Some pet-food makers are also offering leaner grub, like Purina's "Project: Pet Slim Down," or Science Diet's new pre-measured meal packets. But companies aren't required to list calorie contents unless the product advertises itself as "low calorie," and while the FDA is considering changing that, for now owners must largely figure out for themselves how much is too much. There is one easy way to mitigate overfeeding, though: Exercise. Larger dog breeds need 30 to 60 minutes of daily activity, while smaller breeds need 15 to 30 minutes; cats, on the other hand, prefer brief 5- to 15-minute bursts. As the CEO of one dog-exercise camp tells the Journal, encouraging exercise can help owners as well as their pets. "It goes to the dynamic of people looking like their pets," says Heidi Ganahl of Camp Bow Wow. "If the owner is focused on health, then the pets will be, too."
If you think climate change is nothing to sneeze at, a new study by the U.S. Department of Agriculture begs to differ. Global warming has stretched out the allergy season in northern U.S. states by 16 days, and by nearly a month in parts of Canada, according to the USDA. "It isn't just theoretical," USDA plant expert Lewis Ziska tells the Minneapolis Star-Tribune. "We are seeing these changes reflected in terms of the actual pollen season length." One of the pollen-producing plants that benefits the most from rising temperatures, the study suggests, is ragweed (pictured above).
The problem is that there are fewer frost-free days as the climate heats up, giving ragweed plants more time to pump out pollen. The allergy season is now more than two weeks longer in states like Minnesota and North Dakota than it was in 1995, the USDA found, and up to 27 days longer in Canada. And it's not just season length — preliminary studies show that higher levels of carbon dioxide in the atmosphere also increase the amount of pollen that ragweed produces each year. "Climate change increases pollen production. There's more pollen on any given day," says David Frenz, a pollen expert in Minneapolis. "And the duration of the season is longer. That's two reasons that people are more symptomatic."
The USDA researchers have also shown that cities like New York have higher ragweed productivity than rural areas, but there is at least a silver lining to their research: While global warming is bringing longer ragweed seasons to northern regions, it may also be shortening the hay fever season in states farther south, such as Arkansas and Texas.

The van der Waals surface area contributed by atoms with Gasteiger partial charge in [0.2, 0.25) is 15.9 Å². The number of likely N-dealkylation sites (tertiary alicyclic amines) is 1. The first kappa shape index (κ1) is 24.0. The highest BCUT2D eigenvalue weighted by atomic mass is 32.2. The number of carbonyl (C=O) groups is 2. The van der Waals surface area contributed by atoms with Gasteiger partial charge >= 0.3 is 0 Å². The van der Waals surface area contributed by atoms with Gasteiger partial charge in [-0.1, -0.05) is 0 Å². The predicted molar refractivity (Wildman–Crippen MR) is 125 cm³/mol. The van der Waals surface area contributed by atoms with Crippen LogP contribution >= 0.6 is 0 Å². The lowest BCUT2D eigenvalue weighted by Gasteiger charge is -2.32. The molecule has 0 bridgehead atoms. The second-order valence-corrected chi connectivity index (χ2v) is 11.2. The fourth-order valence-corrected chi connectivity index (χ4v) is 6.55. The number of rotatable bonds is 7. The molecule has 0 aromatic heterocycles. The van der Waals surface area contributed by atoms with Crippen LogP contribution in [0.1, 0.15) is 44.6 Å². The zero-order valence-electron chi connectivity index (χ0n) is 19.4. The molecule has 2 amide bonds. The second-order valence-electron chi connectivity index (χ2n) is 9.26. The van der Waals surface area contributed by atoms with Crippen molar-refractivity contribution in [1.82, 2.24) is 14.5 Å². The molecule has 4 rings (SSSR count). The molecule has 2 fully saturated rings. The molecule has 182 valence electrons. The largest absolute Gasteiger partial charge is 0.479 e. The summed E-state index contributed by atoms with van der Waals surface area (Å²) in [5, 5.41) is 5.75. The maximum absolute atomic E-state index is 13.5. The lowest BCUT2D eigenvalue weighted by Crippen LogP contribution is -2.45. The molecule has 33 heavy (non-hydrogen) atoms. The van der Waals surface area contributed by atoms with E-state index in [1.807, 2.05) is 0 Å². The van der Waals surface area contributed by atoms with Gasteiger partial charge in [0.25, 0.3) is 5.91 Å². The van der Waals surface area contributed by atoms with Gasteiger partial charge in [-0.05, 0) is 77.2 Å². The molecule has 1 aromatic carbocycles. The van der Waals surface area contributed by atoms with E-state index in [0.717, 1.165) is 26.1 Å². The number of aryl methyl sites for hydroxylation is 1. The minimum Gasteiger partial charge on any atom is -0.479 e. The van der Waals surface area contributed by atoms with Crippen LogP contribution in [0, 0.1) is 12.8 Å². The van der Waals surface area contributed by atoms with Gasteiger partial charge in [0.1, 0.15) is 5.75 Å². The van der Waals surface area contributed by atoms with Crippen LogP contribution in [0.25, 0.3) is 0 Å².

Whether you like them or not, genetically modified organisms
— better-known as GMOs — seem to be slowly taking over the world. According to a new report by a pro-GMO nonprofit group, the amount of land dedicated to genetically modified crops grew 10 percent in 2010, up from 7 percent growth the year before, as farmers in major grain- and soy-exporting countries like Argentina and Brazil adopt GMO seeds in droves. GMO or biotech crops now cover 10 percent of the world's farmland, up from zero percent less than two decades ago.
Advocates of GMOs argue they're a necessity to feed the planet's ballooning human population, since such crops are genetically engineered to be pest-resistant or to better endure the chemical pesticides that farmers spray on their fields. This often helps them produce larger yields, especially when combined with chemical fertilizers. The most common gene modification is for herbicide tolerance, a trait carried by 61 percent of all biotech crops to help them survive the weed killer glyphosate, branded commercially as Roundup. Major GMO crops include soy, corn, cotton and canola, and are planted in 29 countries worldwide, led by the U.S., which has 165 million acres of genetically modified food. Brazil is No. 2 with 63 million acres, followed by Argentina's 56 million.
Not everyone is so enamored with GMOs, though. Many critics, such as the Union of Concerned Scientists, warn that such widespread adoption of a relatively new technology could pose unknown dangers to the hordes of people eating GMOs — many of whom don't even know they're eating genetically altered food. Critics also point out that GMOs are helping weaken the very herbicides they're designed to support, since the Roundup-resistant weeds
have begun to proliferate in recent years.
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Photo (earthquake damage in Christchurch): ZUMA Press
Photo (obese dog): ZUMA Press
Photo (ragweed): National Institute of Environmental Health Sciences
Photo (anti-GMO protesters in Belgium): ZUMA Press